The IMF’s Executive Board concluded its post-program monitoring of Hungary for the year 2010, and the report is less diplomatic than the usual IMF assessments. The IMF considers the government’s strategy “very risky” as Christoph Rosenberg, who is in charge of monitoring Hungary, told MTI yesterday. Rosenberg considered the plan to create new jobs important, but “on the data currently available this plan does not seem to stand on firm footing.” That’s why it is so important that the Hungarian government make clear what its reform plans are that would ensure sustainable economic growth. Rosenberg also wanted the Hungarian government to know that the IMF’s Executive Board is very concerned about the narrowing of the Constitutional Court’s competence in fiscal matters and the changes effected with the status of the Budgetary Council.
What did the Directors’ report say? According to them the Hungarian government’s “main challenge will be to establish a sustainable fiscal stance over the medium term.” However, in their opinion that cannot be achieved by the Hungarian answers to the problem. Because “while the recent tax reduction could improve competitiveness, it also entails a substantial fiscal cost. ” The Directors stressed that “measures taken thus far to offset this revenue loss, including levies on select industries, are in large part temporary and distortionary.” They also noted that “the unwinding of the defined-benefit private pension pillar, in particular, is a source of concern as it increases medium-term fiscal risks while reducing transparency.”
The IMF report also underscored the fact that there is still substantial slack in the economy, as evidenced by high unemployment. They predicted an economic growth of 1.1% this year and 2.8% next year. Compare that to the Hungarian government’s estimates of 2.8% for 2011 and 4.1% for 2012. While the IMF predicts only a 3.0% growth between 2012 and 2015, the Hungarian government is much more sanguine. According to Matolcsy’s ministry the GDP growth by 2014 will reach 5% and in 2015 it will be 5.5%.
The two estimates concerning inflation also differ greatly. This year the IMF predicts a 4.1% inflation while the Hungarian government is expecting only 3.0%. The IMF pointed out that with the boost from the expropriation of the private pension funds the deficit will indeed be 2.8% in 2011, but by 2012 the effect of the nationalized funds will dissipate and the deficit will be 5.2% of the GDP. By 2015 it will be 7.1% unless of course some drastic structural change is introduced.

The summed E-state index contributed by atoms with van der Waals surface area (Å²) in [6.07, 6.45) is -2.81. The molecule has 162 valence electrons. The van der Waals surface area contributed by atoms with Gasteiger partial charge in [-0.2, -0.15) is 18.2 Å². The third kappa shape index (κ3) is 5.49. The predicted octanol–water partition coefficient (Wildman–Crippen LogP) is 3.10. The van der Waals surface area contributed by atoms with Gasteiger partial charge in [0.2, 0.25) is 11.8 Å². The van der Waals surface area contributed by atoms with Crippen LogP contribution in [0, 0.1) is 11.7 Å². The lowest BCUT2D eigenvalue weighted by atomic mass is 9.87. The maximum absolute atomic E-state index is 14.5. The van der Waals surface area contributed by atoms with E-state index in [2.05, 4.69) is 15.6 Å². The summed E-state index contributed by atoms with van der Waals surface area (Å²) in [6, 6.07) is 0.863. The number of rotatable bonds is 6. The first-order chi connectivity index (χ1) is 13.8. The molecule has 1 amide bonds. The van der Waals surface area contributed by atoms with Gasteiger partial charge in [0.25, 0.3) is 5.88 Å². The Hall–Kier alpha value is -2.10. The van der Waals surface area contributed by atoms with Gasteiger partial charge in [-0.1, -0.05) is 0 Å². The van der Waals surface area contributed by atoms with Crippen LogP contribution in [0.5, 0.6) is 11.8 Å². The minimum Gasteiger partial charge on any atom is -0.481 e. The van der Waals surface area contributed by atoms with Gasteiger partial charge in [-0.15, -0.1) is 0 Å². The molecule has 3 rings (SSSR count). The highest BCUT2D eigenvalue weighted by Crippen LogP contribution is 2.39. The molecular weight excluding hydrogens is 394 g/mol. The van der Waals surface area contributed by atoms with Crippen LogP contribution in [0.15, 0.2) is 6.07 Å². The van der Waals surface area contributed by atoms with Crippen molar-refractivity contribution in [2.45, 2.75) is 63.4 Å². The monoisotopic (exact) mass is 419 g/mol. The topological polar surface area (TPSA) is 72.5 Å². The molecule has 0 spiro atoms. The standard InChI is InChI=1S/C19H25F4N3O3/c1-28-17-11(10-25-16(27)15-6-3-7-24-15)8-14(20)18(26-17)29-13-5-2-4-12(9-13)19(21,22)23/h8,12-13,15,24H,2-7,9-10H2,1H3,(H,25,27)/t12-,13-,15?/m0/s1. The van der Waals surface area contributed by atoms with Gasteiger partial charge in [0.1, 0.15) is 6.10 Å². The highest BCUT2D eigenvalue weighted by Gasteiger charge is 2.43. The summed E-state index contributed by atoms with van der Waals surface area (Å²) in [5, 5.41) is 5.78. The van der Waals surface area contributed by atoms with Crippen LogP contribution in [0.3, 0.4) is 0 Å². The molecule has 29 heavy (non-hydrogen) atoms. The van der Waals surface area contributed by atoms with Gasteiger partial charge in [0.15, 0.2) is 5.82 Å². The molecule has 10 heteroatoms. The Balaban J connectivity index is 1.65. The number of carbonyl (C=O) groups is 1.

Right after the IMF report was released MTI asked for a comment from the Ministry of Economics, but not surprisingly they had no comment. However, Matolcsy had a night to stew over it and he came out hitting. The ministry this afternoon put up its reply to the Directors of the IMF on its website. The announcement bears the title: “We are expecting self-criticism from the IMF.”
First of all, the Hungarian government points out that the IMF was among those financial institutions that didn’t signal the impending global financial crisis. This is an especially serious mistake when the IMF “has a special responsibility for the stability of the international system.”
Also “some modesty on the part of the IMF would be appropriate when in the second half of 2009 at the time of the preparation of the 2010 Hungarian budget the IMF didn’t notice or it didn’t dare to make public those facts that indicated that the Hungarian authorities overestimated the income side and underestimated the expense side. The IMF refused to acknowledge these mistakes until the very end of 2010.”
According to Matolcsy by the end of 2010 it was clear to everybody that “the figures were falsified” and instead of a budget deficit of 3.8% the real figure was “above 7.0%.” The IMF didn’t talk about this earlier and “it doesn’t mention it in this report either.” It is true that the IMF played a positive role in the fiscal rescue of the country, but “when it came to its part in the supervision of the budget it wasn’t up to the task.” Because of all this “we expect the IMF to exercise self-criticism.”
Matolcsy has some harsh words about the IMF’s concern over “the de facto nationalization” of the “compulsory private pension funds.” According to the Hungarian minister in charge of economics those who made the decision to move over to the state fund “did so on their own volition and therefore it cannot be called nationalization.” Of course, Matolcsy didn’t mention that the people’s move to the state fund was made under the threat of losing their accumulated and future contributions to the state pension fund.
The other complaints about abolishing the Budgetary Council and replacing it with a totally inadequate three-man board without a staff and enlarging the Budgetary Council of the National Bank in order to achieve pro-government decisions were brushed aside.
In brief, it was an impertinent letter that might make a great impression in certain parts of Hungarian society but will most likely further endanger Hungary’s standing in world opinion. It is one thing to make political hay at home with responses like this and quite another thing to bear the responsibility for the financial well-being of the country. But for both Matolcsy and Viktor Orbán political aggressiveness trumps diplomacy. I was watching the video of Orbán’s answer to criticism during the session of the European Parliament and paid some attention to Matolcsy’s reactions. Every time Orbán said something that I considered diplomatically inappropriate, Matolcsy smiled broadly and nodded in agreement. These two men found each other, but together they may lead the country to the precipice.